Fifty shades of Lance Armstrong

Lance Armstrong speaks to the crowd prior to the innaugural game between the Chicago Fire and Sporting Kansas City at LiveStrong Sporting Park on June 9, 2011 in Kansas City, Kansas. Photo by Jamie Squire/Getty Images

Over time, public figures and athletic icons have survived injury, illness, bankruptcy, and brutal attack. They have survived disease and war and have had redefined infidelity into the lesser charge of marital indiscretion. Professional athletes have returned from prolonged periods of slump only to be hailed as the heroic clutch savior who arose from the performanative dead in time to save the world and the playoff season.

There are few narrative themes in popular culture as resonant as the returning but sinful Odysseys, the contrite Prodigal Son, and the self-healed sickly one who now stands as tribal shaman. Lance Armstrong appears to be moving in these directions. His journey is far, however.

But perhaps the greatest challenge for the fallen sports hero is to make amends with a sports fandom they have continually deceived over time. This rabid collective of now-jilted followers who stand stupefied at the water cooler holding a Ben Johnson bobble-head or a Marion Jones poster signed, "All the best," are poised and ready for revenge. "How dare you cheat to win," the seething masses ask. But they quietly reflect on their own indiscretions.

The fallen sports hero reminds us up close and personal just how close the link is between the finite reality of our humanness and the myth of the supernatural performer. And in that narrow space between what we believe and what we want to believe, sits a proud defrocked kid from Plano, Texas surrounded by a fatherless past and a bank of $400/hour lawyers.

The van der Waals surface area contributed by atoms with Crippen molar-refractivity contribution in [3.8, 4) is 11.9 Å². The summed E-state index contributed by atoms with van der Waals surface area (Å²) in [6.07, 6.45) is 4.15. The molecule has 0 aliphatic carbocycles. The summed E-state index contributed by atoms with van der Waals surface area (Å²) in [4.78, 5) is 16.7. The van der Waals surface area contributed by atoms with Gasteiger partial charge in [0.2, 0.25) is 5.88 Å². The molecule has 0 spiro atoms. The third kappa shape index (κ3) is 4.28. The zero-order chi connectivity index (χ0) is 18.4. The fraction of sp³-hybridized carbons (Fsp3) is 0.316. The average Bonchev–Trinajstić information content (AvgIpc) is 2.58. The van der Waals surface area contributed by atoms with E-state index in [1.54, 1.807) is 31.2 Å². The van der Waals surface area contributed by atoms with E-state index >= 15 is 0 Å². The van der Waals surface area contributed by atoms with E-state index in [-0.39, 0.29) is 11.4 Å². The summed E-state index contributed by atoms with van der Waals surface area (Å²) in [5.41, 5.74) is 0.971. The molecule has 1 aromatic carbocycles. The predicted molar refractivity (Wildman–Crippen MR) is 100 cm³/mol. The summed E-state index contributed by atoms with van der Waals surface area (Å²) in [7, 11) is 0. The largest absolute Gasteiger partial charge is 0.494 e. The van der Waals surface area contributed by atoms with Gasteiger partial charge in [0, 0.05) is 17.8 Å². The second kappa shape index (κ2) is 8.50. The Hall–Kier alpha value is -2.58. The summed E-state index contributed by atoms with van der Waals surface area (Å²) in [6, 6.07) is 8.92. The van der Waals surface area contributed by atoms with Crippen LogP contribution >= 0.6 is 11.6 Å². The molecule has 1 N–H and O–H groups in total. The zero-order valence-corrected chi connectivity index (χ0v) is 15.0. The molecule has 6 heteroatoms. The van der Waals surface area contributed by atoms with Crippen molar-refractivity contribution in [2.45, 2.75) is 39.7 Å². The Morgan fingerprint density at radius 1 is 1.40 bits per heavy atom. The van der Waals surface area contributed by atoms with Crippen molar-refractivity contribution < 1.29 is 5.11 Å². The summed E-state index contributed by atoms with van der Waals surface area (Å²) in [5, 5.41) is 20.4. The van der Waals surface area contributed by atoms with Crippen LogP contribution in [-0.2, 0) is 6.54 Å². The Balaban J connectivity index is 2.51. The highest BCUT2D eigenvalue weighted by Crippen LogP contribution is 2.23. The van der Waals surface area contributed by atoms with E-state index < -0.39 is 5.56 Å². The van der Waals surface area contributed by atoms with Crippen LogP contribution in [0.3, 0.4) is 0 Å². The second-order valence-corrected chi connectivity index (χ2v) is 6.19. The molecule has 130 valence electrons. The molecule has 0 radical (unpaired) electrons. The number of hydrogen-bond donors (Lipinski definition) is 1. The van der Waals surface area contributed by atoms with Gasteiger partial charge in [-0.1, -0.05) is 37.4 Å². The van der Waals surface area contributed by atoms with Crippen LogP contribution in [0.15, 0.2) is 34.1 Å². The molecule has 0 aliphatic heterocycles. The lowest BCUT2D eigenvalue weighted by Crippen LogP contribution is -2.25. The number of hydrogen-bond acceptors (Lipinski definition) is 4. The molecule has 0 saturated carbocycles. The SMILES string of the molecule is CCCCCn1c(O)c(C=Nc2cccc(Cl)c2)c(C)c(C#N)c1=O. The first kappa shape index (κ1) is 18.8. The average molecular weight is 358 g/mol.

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Before I was a world champion I was a fatherless kid with no bank account. And somewhere between the time my father died of cancer when I was 15 years old and my first of many athletic victories, I met Lance Armstrong. More accurately, I had met his mother first. She and I were closer in ages and ideology. But then one spring in the late 80's he rolled onto my Del Mar, California driveway with another pimply-faced kid from that Longhorn State in something like a '68 Camaro painted bar-b-cue black and dripping oil. "What are you doing here, Junior? And get that piece of s*** off my driveway." He was barely 16 and his blind brashness reminded me of my own ambition. We would become friends.

Within that claim of friendship, the essence of his current dilemma might be better examined.

Lance is my friend not like Laird Hamilton or Mary Decker Slaney or Herschel Walker might be my friends. I've met them, shared a few drinks, chatted a bit about something banal, and took a picture if someone asked. They wouldn't recognize me in a hazy bar. But Lance is my friend partly because we share a cancerous history and partly because he's always been kind to me. So, regardless of his choices or tactics, however misanthropic, I along with millions who are suffering from cancer or simply want to believe, leave a light on for him. Lance is not my friend because of what he represents of sports in our world and what it brings and takes and provides and steals from us. These are things that interest me and that enable a livelihood. He is my friend because his mistakes are every athlete's blind ambition run wild on the heels of those that profit from our performance. And on that basis, he is as close or far away from me as anyone who has revered or hated him.

The study of Lance Armstrong is the study of a confusing relationship to our sports heroes. As one of my students claimed, "I wanted so badly for him to be innocent that I'm really having trouble convincing myself he's guilty, even after he's told us these things." I imagine the say-it-ain't-so kid wondering why his hero lied; wondering if any hero who wasn't a shiny cartoon figure was even possible. I want to be so mad. And I struggle in finding a way to indict a man who is but a product of a society bent on winning at all costs; a society that sells energy drinks to 12 year olds and breast augmentation to high school seniors.

He is the most polarizing public figure since Fidel Castro.

Perhaps one of his greatest contributions to our social worlds is that he has quite by accident caused us to think about how sport and victory function in our lives. It ain't about the bike and it ain't just about a high stakes ride around the French Alps. Everybody has an opinion on Lance Armstrong because what he did or didn't do has caused us to think about what we might or might not have done.